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New research shows a possible explanation for the link between mental health and creativity. By studying receptors in the brain, researchers at the Swedish medical university Karolinska Institutet have managed to show that the dopamine system in healthy, highly creative people is similar in some respects to that seen in people with schizophrenia. High creative skills have been shown to be somewhat more common in people who have mental illness in the family. Creativity is also linked to a slightly higher risk of schizophrenia and bipolar disorder.
By Daily Mail Reporter Created 4:03 PM on 24th March 2011 A 12-year-old child prodigy has astounded university professors after grappling with some of the most advanced concepts in mathematics. Jacob Barnett has an IQ of 170 - higher than Albert Einstein - and is now so far advanced in his Indiana university studies that professors are lining him up for a PHD research role.
First off, you may be surprised to find that Albert Einstein is not included on this list. The reason is that I have used a table of IQ estimates for historical geniuses to determine the members and order of this list, and Einstein’s IQ (around 160) did not make the grade. Despite that, he is still the first person to pop in to most people’s minds when thinking of a genius. Having said that, here is a list of the ten greatest geniuses in history. 10. Madame De Stael IQ: 180 Wikipedia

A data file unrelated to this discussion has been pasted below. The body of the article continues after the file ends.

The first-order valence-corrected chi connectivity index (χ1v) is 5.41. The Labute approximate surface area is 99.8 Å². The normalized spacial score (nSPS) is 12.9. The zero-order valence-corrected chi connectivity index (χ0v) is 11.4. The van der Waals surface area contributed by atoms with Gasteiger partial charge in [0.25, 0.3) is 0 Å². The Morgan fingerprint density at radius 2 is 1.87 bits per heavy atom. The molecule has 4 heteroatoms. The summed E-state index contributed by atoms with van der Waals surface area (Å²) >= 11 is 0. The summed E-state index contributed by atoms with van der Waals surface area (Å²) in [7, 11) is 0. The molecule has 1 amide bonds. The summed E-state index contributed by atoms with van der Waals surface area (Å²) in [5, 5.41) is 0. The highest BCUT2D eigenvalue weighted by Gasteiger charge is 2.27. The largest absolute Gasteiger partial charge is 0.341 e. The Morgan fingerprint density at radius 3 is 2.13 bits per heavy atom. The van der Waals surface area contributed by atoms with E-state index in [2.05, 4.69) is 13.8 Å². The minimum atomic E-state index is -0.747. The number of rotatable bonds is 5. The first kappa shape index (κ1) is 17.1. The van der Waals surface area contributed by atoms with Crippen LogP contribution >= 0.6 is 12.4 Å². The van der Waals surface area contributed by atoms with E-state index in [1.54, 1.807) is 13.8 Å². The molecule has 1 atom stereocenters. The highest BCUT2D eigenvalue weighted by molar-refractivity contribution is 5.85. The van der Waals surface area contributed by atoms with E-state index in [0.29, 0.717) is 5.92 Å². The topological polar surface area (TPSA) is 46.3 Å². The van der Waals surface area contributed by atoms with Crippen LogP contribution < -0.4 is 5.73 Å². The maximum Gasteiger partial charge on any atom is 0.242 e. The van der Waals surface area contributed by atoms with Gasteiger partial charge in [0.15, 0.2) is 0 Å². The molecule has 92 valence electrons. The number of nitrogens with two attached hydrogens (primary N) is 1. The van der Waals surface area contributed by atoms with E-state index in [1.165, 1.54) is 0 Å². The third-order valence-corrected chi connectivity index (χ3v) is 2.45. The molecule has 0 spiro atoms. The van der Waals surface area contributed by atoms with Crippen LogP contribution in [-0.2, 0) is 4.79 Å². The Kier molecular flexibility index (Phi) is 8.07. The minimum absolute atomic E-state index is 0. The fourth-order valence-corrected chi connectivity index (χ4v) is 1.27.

(created: 04/21/1998) (maintenance: 01/17/2005) This page is dedicated to some of the greatest minds of all time.
Is it possible to be too smart? Maybe. History is full of insane geniuses, humans who mentally put the pedal to the metal--and sometimes through the floor. Here are seven brilliant men who seemingly over-revved the neurological engine, who watched as the gearbox and chassis of their brains flew off onto the roadside...and kept on accelerating. Pythagoras, Greek Mathematician, around 575 -500 B.C. The Genius:
Dr . Lee E. Warren, B.A., D.D. (c) November/December 1996 "PLIM REPORT" Feel free to copy and circulate this article for non-commerical purposes provided the Web site and author are mentioned.
Laurence Kim Peek (November 11, 1951 – December 19, 2009) was an American savant . Known as a "megasavant", [ 1 ] [ 2 ] [ 3 ] he had an exceptional memory , but he also experienced social difficulties, possibly resulting from a developmental disability related to congenital brain abnormalities. He was the inspiration for the character of Raymond Babbitt, played by Dustin Hoffman in the movie Rain Man . Unlike Babbitt, who had savant syndrome , Peek probably also had FG syndrome . [ 4 ] [ 5 ] [ edit ] Early life